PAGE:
by | 11.17.2010 | 12:46am
By Ray Paulick

Under normal circumstances, handle on the 2008 Breeders' Cup World Championships would blow past all previous betting records. But the economic crisis gripping the United States and many other countries is anything but normal.

This year's World Championships take place over two days at Santa Anita Park Oct. 24-25 and includes 14 Breeders' Cup races, up from the 11 held at Monmouth Park in 2007 when the event was first expanded to two days.  Last year's two-day handle was a Breeders' Cup record $147 million ($31.5 million on the Friday card and $115.7 million on Saturday), but the total was below expectations by at least 10% because of the extremely wet weather conditions. The previous all-sources wagering record was set in 2006 when $140.3 million was wagered on eight Breeders' Cup races on a single day at Churchill Downs.

Ken Kirchner, the president of FalKirk International and the longtime wagering consultant to the Breeders' Cup, wouldn't make any predictions about this year's handle. “It's hard to say where the economy is going to be in 10 days,” Kirchner told the Paulick Report. “Everybody has been down between 10% and 20% in wagering all summer and fall. Things can change quickly, but certainly the trend isn't good.”

Kirchner hopes some fans have been stockpiling a bankroll for the big event. “It's not a positive situation,” he said, “but we're going to have very strong and full fields and some people may just be waiting for this as opposed to betting the run-of-the-mill races.”

Holding the Breeders' Cup's traditional dirt races on a synthetic surface doesn't bother Kirchner. “The new (Pro-Ride) track seems to be playing fair,” he said. “If the horses show up, the bettors will follow.

Kirchner did say scheduling the Breeders' Cup on the last weekend of the month is a disadvantage because of consumer spending habits. “Having it at the beginning of the month (when Social Security and other fixed income checks arrive) makes it 3% to 5% stronger,” he said.

The Breeders' Cup had the first $100-million wagering day in North American racing history Nov. 6, 1999, at Gulfstream Park. That was the year the Filly & Mare Turf was added, making it an eight-race championship.

By comparison, Kentucky Derby day betting topped $100 million for the first time in 2000, and it's grown significantly since. Churchill Downs now holds the North American record of $175 million established on the 2006 Kentucky Derby program. Add wagering from Friday's Kentucky Oaks program ($33 million in 2006), and the total tops $208 million.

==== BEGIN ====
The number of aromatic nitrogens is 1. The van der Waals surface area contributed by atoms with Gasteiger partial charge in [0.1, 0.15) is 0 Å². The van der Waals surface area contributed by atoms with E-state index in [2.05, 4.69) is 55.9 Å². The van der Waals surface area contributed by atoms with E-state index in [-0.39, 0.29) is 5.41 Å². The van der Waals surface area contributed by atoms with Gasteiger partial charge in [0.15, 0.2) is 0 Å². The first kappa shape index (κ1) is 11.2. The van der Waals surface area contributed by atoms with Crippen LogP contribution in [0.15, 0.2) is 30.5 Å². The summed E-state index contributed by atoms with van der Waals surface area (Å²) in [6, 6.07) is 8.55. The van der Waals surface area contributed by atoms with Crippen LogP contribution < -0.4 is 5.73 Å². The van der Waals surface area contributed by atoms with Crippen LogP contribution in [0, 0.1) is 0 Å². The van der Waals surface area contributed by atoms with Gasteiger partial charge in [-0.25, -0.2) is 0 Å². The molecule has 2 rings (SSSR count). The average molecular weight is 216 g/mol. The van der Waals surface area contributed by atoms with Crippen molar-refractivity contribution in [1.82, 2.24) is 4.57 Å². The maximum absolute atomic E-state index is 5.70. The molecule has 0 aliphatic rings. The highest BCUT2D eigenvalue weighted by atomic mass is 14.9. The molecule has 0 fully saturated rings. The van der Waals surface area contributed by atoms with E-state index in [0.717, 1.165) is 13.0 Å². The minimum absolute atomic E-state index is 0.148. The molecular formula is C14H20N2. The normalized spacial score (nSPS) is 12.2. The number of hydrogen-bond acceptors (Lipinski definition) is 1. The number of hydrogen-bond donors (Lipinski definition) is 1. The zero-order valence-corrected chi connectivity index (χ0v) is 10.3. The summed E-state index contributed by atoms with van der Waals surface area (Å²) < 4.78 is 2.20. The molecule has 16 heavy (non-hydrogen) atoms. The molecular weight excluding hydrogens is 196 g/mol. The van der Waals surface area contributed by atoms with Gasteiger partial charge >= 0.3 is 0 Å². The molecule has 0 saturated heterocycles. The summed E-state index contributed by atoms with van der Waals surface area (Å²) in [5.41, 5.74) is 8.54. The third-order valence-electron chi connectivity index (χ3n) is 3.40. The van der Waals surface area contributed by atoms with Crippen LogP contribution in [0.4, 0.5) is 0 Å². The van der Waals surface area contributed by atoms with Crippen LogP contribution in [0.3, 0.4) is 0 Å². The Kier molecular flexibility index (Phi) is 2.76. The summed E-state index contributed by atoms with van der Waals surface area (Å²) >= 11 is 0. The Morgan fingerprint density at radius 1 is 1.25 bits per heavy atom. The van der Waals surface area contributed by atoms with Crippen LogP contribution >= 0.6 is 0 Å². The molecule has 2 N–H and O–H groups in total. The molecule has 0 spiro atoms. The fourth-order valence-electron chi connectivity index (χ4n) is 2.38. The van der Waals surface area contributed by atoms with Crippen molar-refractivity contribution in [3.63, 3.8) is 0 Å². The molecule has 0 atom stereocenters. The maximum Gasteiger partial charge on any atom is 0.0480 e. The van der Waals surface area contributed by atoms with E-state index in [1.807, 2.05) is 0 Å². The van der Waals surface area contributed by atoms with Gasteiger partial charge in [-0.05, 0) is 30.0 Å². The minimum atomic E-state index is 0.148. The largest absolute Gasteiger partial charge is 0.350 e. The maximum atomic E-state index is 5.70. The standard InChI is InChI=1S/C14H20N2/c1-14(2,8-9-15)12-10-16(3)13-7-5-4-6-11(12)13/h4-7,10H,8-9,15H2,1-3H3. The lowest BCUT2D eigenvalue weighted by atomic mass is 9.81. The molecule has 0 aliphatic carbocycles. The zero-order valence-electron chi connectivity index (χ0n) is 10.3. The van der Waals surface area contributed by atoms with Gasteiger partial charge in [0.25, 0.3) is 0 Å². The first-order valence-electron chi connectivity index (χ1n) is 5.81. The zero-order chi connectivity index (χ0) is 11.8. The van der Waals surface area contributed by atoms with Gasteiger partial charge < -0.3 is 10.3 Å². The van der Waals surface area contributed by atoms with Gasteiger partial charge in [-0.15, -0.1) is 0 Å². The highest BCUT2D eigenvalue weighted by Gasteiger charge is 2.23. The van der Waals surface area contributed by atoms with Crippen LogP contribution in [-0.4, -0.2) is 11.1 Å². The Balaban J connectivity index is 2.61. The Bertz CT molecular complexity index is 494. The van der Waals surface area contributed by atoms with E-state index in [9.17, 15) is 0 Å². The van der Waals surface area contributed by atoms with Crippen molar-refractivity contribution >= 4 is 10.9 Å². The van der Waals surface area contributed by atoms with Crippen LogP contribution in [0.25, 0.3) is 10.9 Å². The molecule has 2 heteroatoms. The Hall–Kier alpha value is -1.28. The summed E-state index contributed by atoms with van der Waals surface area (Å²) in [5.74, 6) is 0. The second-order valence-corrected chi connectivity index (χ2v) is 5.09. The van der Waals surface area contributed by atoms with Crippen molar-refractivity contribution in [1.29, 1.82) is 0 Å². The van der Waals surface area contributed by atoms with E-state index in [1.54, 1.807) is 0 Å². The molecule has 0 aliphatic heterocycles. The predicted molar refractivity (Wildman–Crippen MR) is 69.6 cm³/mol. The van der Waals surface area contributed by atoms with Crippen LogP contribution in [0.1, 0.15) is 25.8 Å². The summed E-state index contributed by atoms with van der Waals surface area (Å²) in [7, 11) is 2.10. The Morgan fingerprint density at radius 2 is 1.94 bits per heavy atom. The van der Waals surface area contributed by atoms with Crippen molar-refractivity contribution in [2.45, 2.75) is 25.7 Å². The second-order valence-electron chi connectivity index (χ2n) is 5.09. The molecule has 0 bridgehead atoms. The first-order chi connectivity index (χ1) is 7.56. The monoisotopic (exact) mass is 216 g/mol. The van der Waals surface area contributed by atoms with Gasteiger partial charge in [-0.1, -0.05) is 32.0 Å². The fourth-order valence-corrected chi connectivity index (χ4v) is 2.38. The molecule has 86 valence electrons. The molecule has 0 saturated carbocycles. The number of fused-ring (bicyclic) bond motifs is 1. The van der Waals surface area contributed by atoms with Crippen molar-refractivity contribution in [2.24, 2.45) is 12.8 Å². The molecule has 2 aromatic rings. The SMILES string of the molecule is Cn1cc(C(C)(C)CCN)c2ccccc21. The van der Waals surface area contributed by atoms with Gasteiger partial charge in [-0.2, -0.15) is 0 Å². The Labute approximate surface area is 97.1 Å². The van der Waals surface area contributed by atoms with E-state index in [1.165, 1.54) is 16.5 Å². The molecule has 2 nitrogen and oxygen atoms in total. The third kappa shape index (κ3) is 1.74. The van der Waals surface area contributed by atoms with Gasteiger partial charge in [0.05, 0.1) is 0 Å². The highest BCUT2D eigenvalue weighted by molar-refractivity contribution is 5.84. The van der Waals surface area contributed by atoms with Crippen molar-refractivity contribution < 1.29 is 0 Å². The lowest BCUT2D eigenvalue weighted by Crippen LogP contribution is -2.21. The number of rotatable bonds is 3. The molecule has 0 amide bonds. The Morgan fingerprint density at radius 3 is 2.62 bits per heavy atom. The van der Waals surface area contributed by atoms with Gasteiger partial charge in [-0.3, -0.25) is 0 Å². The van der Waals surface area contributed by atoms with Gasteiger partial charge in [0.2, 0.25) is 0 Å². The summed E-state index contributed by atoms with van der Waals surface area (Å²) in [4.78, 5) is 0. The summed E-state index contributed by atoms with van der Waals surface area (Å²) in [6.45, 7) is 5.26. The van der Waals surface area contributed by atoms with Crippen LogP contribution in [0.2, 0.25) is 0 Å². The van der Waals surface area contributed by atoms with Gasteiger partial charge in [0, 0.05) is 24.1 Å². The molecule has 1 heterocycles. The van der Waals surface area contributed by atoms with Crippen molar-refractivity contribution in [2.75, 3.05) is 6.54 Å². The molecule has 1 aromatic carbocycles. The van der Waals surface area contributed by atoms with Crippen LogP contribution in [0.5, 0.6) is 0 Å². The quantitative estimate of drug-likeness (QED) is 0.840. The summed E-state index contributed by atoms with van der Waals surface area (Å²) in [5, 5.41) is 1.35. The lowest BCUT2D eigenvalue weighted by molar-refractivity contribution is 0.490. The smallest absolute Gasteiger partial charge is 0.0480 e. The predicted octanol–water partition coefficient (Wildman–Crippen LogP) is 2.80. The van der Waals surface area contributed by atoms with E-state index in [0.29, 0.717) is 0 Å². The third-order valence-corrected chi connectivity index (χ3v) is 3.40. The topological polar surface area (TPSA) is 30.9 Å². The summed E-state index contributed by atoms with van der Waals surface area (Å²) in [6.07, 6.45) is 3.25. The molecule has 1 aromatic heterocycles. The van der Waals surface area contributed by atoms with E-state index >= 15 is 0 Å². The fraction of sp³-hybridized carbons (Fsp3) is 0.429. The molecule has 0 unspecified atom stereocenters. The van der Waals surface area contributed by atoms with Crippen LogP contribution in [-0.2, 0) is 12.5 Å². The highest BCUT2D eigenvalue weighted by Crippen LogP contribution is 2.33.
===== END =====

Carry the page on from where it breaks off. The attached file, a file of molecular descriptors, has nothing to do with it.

It's clear the Breeders' Cup braintrust is trying to emulate the success of the Friday Oaks/Saturday Derby format at Churchill Downs by bundling all of the filly and mare races on this year's Friday program (and by requiring fans to purchase seats for both days as Churchill Downs has done with the Oaks and Derby). The Breeders' Cup doesn't have the cachet of the Kentucky Derby (or the Oaks for that matter), though that doesn't mean the new format will not work.

With the additional Breeders' Cup races, better weather and a more traditional big race venue (Santa Anita vs. Monmouth Park), handle will increase this year. My prediction is for $175 million in wagers over the two championship days. Without all the economic uncertainty, $200 million would seem realistic.

SPEAKING OF BETTING, REMEMBER THAT JUNE 28 RACE AT PHILADELPHIA PARK when wagers were allowed at some Florida simulcast sites after the race had been run? The Thoroughbred Racing Protective Bureau issued a report and sent it to the tracks involved – Philadelphia Park and Tampa Bay Downs – but according to Peter Berube, Tampa Bay's vice president and general manager, he still doesn't understand exactly how the Philly Park past-post bets occurred.

“I have the report,” Berube told the Paulick Report last week. “It's highly technical but draws no conclusions and places no blame on anybody. Apparently it was a sequence of events that took place between the tote companies.”

Scientific Games (formerly Autotote), which handles wagers for Philadelphia Park, was experiencing technical problems with its system that day at races from Philly and Delaware Park. Tampa Bay Downs and 11 other North Florida wagering sites (dog tracks and jai-alai frontons) use AmTote. A communications breakdown between the systems failed to send a stop-bet signal to AmTote.

Joe Wilson, chief operating officer of Philadelphia Park, did not return phone calls seeking a comment.

According to Berube, the past-post wagering was limited to his track, with most of the past-post bets placed by one customer, who is known as a big bettor at Tampa Bay. “What's in the report would lead me to believe that there was no abnormal spike in bets overall,” Berube said. “We were the 14th ranked site in terms of total bets (on the fourth race, the race in question), but first in cashes. We were the only site that had a negative settlement (with more winnings that money wagered).”

Berube said he interviewed the horseplayer who allegedly made the past-post wagers but allowed him to collect on his winning bets. “We brought people in and spoke with them but after Philadelphia Park priced the race I couldn't tell them to give us the money back.

“I've been here 15 years and have never experienced anything like this before,” said Berube, whose father, Paul Berube, is the former head of the TRPB.

Copyright © 2008, The Paulick Report

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